Boulder has a thriving tech community that has been well documented in the last 12 months alone via The New York Times, MSNBC, CNBC, and lots of other sources. I consider myself to be a reasonably active member of the community through visible roles as a TechStars mentor and as the organizer of the monthly CEO Lunch. However, it is the less visible stuff that often makes me feel like a real member of the community. For example, when I leave my downtown office to grab a coffee or lunch, I almost always bump into a local founder or an entire startup team. These chance encounters usually lead to a quick “how’s it going?” chat that can last anywhere from 30 seconds to 10 minutes. I also find myself doing a lot of waving to various tech community folks from across the Pearl Street Mall or as I ride to/from work on my bicycle. I very rarely go anywhere in Boulder without seeing at least one person I know from the tech community.
In addition to these random encounters, I average 5 to 10 emails per week from local entrepreneurs. Sometimes these entrepreneurs have a specific request but they usually just want another opinion on their new business. I try to squeeze in at least one face-to-face meeting per week with local founders/teams and often find myself feeling guilty that I can’t respond to all requests faster. Two quick side notes:
1) Some people have decided over time that they can get bumped up in the meeting queue by offering to buy me a beer. I can’t confirm this technique works, but I can assure you it doesn’t hurt to try.
2) I realize that sometimes people want to meet with me because they believe it will help their chances of getting in to TechStars. For the record, meeting with me will do very little to improve your chances of getting in to TechStars. Your team, your application, and your attitude will get you in.
Being part of the Boulder tech community is fun and rewarding, and I take great pride in being part of something that I believe is truly special. But, here’s the thing, it wasn’t always like this for me. There was a point in time where I felt almost completely isolated living in Boulder and I was fairly miserable working from here. As the late Paul Harvey would say, here’s “the rest of the story.”…
I moved to Boulder from Boston with my wife, Sarah Ahn, and our one-year-old son, Jackson, in 2004 (we have three amazing kids now). We bought a house within walking distance of downtown and I’ve worked in various downtown office locations ever since. Even though I basically forced Sarah to move to Boulder, she was the one that immediately embraced the community. She joined a bunch of different organizations, became a board member of a local non-profit, and made a ton of new friends. Within a couple of months of moving to Boulder, it felt like she knew half the people who lived here.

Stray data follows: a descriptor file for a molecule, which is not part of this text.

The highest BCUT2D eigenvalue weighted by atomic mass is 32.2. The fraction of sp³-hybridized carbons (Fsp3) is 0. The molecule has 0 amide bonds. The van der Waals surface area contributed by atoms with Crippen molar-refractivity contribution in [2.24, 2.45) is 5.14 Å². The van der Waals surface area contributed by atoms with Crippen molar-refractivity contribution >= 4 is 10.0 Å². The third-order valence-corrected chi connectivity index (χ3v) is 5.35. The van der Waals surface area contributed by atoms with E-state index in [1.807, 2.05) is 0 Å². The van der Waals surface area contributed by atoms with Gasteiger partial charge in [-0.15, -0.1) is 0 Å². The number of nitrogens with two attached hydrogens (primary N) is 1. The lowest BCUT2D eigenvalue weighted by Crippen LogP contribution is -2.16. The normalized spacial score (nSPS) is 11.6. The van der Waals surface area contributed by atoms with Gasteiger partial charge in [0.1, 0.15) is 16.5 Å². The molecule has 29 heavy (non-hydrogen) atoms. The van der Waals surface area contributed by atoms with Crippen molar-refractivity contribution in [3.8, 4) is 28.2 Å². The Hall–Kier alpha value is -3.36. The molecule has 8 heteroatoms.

It was clear from the start that raising our family in Boulder was going to be a great experience. The problem for me is that I was the only person from our company working from Boulder. Everyone else was scattered about the country with a high percentage of people working in Boston. Going to work in my one-person office each day was like going into an isolation chamber. I would often go to work, spend a full day in the office, and get home without having a single face-to-face conversation with an actual human being. I spent all my time on email, on the phone, and on videoconferences during that time. The lack of real human interaction was definitely taking a toll on me.
Then one day in 2007 Sarah showed me an article in the local newspaper about four guys who were forming a new tech incubator in Boulder called TechStars. The only person I recognized from the article was Jared Polis. Sarah suggested that I reach out to see if they needed any help. A few weeks later I had coffee with David Cohen. The plans for TechStars were coming together quickly and David appeared to have it under control. I asked how I could help and he said he wasn’t sure yet. He mentioned that they had plenty of mentors signed up already. We agreed to stay in touch and I left the meeting feeling like I most likely wouldn’t be involved with the program going forward. Things were hectic enough for me at work and there didn’t seem to be any obvious ways for me to contribute from the start.
Fortunately for me, the impact of that first TechStars class on Boulder was unavoidable. I couldn’t visit a sandwich shop or read a local blog that first summer without running in to one of the TechStars companies. Through a series of events that I don’t completely remember, I ended up having a few mentoring sessions that first year with a couple of the companies. I also attended Investor Day that year and was blown away by the quality of the pitches. I got a little more involved in 2008 and started attending various tech events around town that year too. By 2009 I was fully engaged in TechStars and the Boulder tech scene. We launched the CEO Lunch in the fall of 2009. I distinctly remember having lunch one day with Brad Feld shortly before I started the CEO Lunch and he said “you are part of the community, just enjoy it.” Brad’s message was simple but impactful: you can give to the community, but you can take from it too.
These days I feel like I take way more than I give. I’ve developed some wonderful friendships, participated in a thousand stimulating conversations, and witnessed first hand a bunch of talented people achieving their goals. Somewhere along the line I realized that Boulder wasn’t only a great place to raise my family, it was a great home for me.